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types of managers we've all grown to love

Let's talk about the Blue Whale in the room. Yes, the elephant left the room years ago.

Managers, supervisors, bosses, whatever you prefer to call them, are making a major impact on a company’s growth.

“In a 2017 Gallup Report, State of the American Workplace, it was revealed that a mere 21% of employees strongly agrees that their performance is managed in a way that motivates them to do outstanding work.”

If you are currently experiencing difficulties with your manager, all hope is not lost. Here are 5 examples of difficult managers and solutions that could benefit your situation.

The Clueless

The manager that doesn't have a clue on how to do their job. Matter of fact, you know more than they do. Not only is this individual unaware of how to manage properly, but they are also clueless about policies and procedures.

The Solution

  • Be a team player. Offer your guidance as much as possible to increase understanding.

  • Don’t be afraid to speak up in a respectful and tactful way.

The Negative Nancy

The manager that gives you a negative evaluation without giving any indication they felt you were doing a horrible job. In a 2017 Gallup Report, it was discovered that many employees are not motivated to perform to their full potential due to these three factors:

  • Unclear and misaligned expectations

  • Ineffective and infrequent feedback

  • Unfair evaluation practices and misplaced accountability

This is a huge problem. I personally have experienced all three factors. It was especially difficult when expectations were not laid out or changed depending on the mood of my manager.

The Solution

  • As uncomfortable as it might be for you, connect with your supervisor regularly (once a month or as often as needed) to ensure you understand their expectations as well as the overall expectation of the company.

  • Keep a detailed record of projects you have worked on, achievements, and awards that you can discuss during evaluation time.

  • Don’t rely only on face-to-face communication. Once you have connected with your supervisor, follow-up with an email with details of your meeting and thank them for their time and feedback.

The "By The Book"

The manager that wants to do everything by the book but "The Book" doesn't actually exist. Isn’t this frustrating?

The Solution

  • Take the initiative and create “The Book” for your reference. This could also be useful for new employees joining the team.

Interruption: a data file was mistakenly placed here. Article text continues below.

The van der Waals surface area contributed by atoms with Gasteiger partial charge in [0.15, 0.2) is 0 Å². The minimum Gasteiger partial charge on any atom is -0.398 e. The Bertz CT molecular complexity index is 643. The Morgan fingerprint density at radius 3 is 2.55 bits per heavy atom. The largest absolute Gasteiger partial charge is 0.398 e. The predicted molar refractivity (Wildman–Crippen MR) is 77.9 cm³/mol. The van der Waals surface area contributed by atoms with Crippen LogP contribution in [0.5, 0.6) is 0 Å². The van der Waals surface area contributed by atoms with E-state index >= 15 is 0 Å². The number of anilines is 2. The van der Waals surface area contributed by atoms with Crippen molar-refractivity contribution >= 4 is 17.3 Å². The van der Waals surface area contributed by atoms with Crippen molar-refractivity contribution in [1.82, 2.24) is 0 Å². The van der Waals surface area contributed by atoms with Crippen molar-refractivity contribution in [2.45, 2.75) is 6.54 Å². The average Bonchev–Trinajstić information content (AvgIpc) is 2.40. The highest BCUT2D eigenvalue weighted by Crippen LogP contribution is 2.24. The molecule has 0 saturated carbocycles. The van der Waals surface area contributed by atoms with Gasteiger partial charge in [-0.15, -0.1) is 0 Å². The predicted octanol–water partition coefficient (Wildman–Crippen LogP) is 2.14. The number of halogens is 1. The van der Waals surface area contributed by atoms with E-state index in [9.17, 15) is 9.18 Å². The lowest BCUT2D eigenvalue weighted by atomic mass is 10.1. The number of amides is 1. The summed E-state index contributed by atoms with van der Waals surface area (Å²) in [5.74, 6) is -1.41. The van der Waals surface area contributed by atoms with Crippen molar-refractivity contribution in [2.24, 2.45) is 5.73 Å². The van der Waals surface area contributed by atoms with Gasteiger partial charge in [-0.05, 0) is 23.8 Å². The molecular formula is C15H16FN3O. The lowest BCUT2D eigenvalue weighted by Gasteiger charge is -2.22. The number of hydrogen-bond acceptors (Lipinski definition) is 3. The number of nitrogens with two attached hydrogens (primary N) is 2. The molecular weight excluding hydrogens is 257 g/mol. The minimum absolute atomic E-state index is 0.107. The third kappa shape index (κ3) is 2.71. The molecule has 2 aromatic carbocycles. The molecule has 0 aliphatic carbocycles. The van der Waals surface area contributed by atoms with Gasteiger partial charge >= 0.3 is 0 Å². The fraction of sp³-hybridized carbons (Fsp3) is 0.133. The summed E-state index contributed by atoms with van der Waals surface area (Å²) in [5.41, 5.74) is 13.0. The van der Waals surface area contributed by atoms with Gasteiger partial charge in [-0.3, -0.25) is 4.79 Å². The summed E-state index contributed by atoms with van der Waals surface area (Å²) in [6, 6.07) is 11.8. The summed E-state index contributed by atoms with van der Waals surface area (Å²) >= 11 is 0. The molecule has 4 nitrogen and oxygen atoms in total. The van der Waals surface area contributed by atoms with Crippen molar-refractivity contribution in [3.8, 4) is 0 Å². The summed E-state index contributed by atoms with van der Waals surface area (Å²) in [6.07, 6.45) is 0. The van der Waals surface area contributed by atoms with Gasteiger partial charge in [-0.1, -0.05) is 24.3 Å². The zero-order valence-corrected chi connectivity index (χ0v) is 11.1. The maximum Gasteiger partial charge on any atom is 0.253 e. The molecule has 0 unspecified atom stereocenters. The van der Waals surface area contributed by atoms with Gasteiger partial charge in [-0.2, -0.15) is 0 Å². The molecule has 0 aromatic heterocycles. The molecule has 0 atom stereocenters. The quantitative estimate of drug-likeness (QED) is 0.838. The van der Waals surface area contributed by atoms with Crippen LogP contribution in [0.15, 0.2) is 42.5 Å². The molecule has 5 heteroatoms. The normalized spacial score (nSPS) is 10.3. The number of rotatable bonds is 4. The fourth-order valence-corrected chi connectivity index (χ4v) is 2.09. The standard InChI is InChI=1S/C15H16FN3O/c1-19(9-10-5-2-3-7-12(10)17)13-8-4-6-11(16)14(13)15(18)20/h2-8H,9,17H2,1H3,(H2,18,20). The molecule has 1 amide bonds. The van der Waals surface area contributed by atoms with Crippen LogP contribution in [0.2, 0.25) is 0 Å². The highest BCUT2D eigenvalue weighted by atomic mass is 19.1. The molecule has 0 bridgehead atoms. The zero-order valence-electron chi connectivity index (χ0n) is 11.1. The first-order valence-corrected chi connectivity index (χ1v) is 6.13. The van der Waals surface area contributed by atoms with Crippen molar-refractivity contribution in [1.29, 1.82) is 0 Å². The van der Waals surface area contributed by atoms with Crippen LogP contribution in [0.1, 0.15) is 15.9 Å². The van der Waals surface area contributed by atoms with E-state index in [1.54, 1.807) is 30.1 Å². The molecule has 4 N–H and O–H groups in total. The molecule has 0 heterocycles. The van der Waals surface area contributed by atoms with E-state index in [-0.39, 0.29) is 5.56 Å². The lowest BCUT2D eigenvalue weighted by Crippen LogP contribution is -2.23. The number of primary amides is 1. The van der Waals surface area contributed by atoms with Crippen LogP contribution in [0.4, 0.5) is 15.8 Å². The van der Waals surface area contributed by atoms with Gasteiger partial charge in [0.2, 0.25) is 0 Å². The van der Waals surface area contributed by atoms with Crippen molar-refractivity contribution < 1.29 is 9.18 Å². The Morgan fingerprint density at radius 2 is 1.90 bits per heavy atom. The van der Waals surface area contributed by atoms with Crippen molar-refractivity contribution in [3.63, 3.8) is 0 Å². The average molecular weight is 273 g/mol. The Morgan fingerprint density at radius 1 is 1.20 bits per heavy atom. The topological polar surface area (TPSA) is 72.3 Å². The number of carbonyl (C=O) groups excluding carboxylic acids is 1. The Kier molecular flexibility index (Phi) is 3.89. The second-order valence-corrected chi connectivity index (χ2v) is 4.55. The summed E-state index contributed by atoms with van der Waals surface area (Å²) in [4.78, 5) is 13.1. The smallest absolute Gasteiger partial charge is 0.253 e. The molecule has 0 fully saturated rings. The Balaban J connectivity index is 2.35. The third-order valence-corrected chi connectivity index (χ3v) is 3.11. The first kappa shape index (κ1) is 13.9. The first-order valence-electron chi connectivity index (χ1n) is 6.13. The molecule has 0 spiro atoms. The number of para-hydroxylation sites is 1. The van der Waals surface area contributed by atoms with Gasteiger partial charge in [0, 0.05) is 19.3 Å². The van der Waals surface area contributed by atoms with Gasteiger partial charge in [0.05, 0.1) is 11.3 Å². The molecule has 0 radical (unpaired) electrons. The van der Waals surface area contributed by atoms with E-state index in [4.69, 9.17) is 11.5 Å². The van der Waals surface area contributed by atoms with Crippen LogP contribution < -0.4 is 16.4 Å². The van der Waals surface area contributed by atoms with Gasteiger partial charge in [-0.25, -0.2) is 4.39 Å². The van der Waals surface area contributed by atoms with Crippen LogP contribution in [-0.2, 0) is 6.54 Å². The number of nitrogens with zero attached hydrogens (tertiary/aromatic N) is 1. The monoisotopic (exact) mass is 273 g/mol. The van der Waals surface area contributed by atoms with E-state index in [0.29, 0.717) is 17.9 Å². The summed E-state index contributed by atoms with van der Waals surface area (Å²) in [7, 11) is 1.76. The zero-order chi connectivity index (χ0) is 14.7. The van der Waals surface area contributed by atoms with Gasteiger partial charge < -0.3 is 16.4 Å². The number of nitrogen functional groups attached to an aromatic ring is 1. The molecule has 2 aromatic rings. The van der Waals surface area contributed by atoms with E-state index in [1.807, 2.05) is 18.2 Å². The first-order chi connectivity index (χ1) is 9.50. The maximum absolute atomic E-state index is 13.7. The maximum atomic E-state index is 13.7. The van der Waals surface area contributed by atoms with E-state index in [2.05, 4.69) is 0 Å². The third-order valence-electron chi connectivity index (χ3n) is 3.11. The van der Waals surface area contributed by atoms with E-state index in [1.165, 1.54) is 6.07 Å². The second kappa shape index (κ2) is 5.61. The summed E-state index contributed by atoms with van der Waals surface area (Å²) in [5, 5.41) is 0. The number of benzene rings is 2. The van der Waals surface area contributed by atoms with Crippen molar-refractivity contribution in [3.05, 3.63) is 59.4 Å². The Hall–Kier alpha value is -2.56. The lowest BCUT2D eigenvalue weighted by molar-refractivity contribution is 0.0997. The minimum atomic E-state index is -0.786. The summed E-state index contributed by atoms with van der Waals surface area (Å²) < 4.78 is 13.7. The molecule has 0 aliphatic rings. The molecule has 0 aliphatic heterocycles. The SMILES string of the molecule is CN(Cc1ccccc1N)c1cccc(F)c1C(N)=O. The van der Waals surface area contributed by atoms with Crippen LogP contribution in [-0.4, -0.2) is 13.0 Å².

• Once again, verifying procedures via email will help you keep a record of any discrepancies in performance expectations

The Micromanager

You know the one that checks the status of a project Monday afternoon when they just gave you the project Monday morning. How about the manager that always seems to walk by your desk when you are job hunting. Can you just let me find another job in peace?? In all seriousness, managers that micromanage can cause a decrease in productivity and overall morale.

The Solution

  • Get clear on objectives and deadlines. Not just the deadline for completing the project or job but also deadlines for individual tasks. For example, if you are a contractor and your job is to renovate a kitchen, know when you are expected to complete the kitchen as well as when the demo should be complete, materials must be ordered, etc.

  • Be proactive and provide updates on your progress. While this might be annoying, this could help reduce the amount of time you are micromanaged.

The Empty Promiser

Let's not forget the manager that threatens your job every chance they get. This kind of manager can have you on edge daily. Going to work with the fear that you will lose your job can cause anxiety personally and professionally.

The Solution

  • Again, get clear on your supervisor's expectations.

  • Find out what your supervisor feels you are doing incorrectly so you and address the issue immediately.

No matter what circumstances you are currently facing, remaining respectful and professional can prevent burnt bridges. This will also help if you get to a point where you need to look for another job. Building positive relationships with fellow colleagues and managers will provide good references. Instead of approaching the situation from a ‘right or wrong’ perspective, look at ways you can work together. Be part of the solution and not the problem.

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